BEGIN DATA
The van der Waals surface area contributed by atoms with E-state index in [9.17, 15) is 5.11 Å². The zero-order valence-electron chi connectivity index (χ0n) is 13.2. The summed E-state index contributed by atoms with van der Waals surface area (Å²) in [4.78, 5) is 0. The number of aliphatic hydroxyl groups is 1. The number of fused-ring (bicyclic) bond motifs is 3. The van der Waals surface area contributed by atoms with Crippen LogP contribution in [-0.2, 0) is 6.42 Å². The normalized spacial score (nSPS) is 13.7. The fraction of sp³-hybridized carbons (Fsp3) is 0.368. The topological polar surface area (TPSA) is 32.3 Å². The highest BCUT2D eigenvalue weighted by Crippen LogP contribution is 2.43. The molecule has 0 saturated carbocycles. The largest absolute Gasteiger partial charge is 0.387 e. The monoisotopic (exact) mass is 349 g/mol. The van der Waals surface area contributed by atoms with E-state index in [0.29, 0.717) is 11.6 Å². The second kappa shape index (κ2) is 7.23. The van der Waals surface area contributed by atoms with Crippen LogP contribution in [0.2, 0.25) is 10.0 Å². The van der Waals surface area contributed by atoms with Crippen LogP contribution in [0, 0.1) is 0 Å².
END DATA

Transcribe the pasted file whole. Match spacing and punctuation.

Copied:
The van der Waals surface area contributed by atoms with E-state index in [9.17, 15) is 5.11 Å². The zero-order valence-electron chi connectivity index (χ0n) is 13.2. The summed E-state index contributed by atoms with van der Waals surface area (Å²) in [4.78, 5) is 0. The number of aliphatic hydroxyl groups is 1. The number of fused-ring (bicyclic) bond motifs is 3. The van der Waals surface area contributed by atoms with Crippen LogP contribution in [-0.2, 0) is 6.42 Å². The normalized spacial score (nSPS) is 13.7. The fraction of sp³-hybridized carbons (Fsp3) is 0.368. The topological polar surface area (TPSA) is 32.3 Å². The highest BCUT2D eigenvalue weighted by Crippen LogP contribution is 2.43. The molecule has 0 saturated carbocycles. The largest absolute Gasteiger partial charge is 0.387 e. The monoisotopic (exact) mass is 349 g/mol. The van der Waals surface area contributed by atoms with E-state index in [0.29, 0.717) is 11.6 Å². The second kappa shape index (κ2) is 7.23. The van der Waals surface area contributed by atoms with Crippen LogP contribution in [0.2, 0.25) is 10.0 Å². The van der Waals surface area contributed by atoms with Crippen LogP contribution in [0, 0.1) is 0 Å².